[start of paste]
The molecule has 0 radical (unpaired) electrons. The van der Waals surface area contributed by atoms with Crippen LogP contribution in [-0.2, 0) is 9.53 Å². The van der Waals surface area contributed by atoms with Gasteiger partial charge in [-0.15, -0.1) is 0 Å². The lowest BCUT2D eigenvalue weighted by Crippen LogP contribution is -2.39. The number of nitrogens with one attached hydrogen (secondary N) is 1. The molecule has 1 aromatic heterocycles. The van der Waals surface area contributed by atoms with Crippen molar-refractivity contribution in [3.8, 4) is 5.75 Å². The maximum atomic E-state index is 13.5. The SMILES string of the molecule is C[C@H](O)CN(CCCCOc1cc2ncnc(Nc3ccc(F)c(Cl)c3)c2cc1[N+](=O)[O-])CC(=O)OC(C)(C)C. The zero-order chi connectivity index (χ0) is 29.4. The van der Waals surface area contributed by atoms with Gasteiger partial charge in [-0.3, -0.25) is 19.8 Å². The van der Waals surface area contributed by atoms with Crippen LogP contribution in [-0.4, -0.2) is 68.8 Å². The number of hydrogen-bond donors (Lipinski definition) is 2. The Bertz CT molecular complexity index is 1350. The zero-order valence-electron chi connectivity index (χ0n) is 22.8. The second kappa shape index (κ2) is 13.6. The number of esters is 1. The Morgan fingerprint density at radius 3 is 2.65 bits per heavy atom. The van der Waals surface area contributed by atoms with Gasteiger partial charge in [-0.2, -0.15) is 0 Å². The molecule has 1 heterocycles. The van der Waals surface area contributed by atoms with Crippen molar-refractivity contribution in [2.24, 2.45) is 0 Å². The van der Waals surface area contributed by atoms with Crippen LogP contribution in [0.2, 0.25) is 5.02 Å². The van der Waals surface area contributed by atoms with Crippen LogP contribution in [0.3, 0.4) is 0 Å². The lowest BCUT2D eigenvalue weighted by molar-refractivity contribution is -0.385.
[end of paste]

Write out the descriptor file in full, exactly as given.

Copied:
The molecule has 0 radical (unpaired) electrons. The van der Waals surface area contributed by atoms with Crippen LogP contribution in [-0.2, 0) is 9.53 Å². The van der Waals surface area contributed by atoms with Gasteiger partial charge in [-0.15, -0.1) is 0 Å². The lowest BCUT2D eigenvalue weighted by Crippen LogP contribution is -2.39. The number of nitrogens with one attached hydrogen (secondary N) is 1. The molecule has 1 aromatic heterocycles. The van der Waals surface area contributed by atoms with Crippen molar-refractivity contribution in [3.8, 4) is 5.75 Å². The maximum atomic E-state index is 13.5. The SMILES string of the molecule is C[C@H](O)CN(CCCCOc1cc2ncnc(Nc3ccc(F)c(Cl)c3)c2cc1[N+](=O)[O-])CC(=O)OC(C)(C)C. The zero-order chi connectivity index (χ0) is 29.4. The van der Waals surface area contributed by atoms with Gasteiger partial charge in [-0.3, -0.25) is 19.8 Å². The van der Waals surface area contributed by atoms with Crippen LogP contribution in [-0.4, -0.2) is 68.8 Å². The number of hydrogen-bond donors (Lipinski definition) is 2. The Bertz CT molecular complexity index is 1350. The zero-order valence-electron chi connectivity index (χ0n) is 22.8. The second kappa shape index (κ2) is 13.6. The number of esters is 1. The Morgan fingerprint density at radius 3 is 2.65 bits per heavy atom. The van der Waals surface area contributed by atoms with Gasteiger partial charge in [-0.2, -0.15) is 0 Å². The molecule has 1 heterocycles. The van der Waals surface area contributed by atoms with Crippen molar-refractivity contribution in [2.24, 2.45) is 0 Å². The van der Waals surface area contributed by atoms with Crippen LogP contribution in [0.2, 0.25) is 5.02 Å². The van der Waals surface area contributed by atoms with Crippen LogP contribution in [0.3, 0.4) is 0 Å². The lowest BCUT2D eigenvalue weighted by molar-refractivity contribution is -0.385.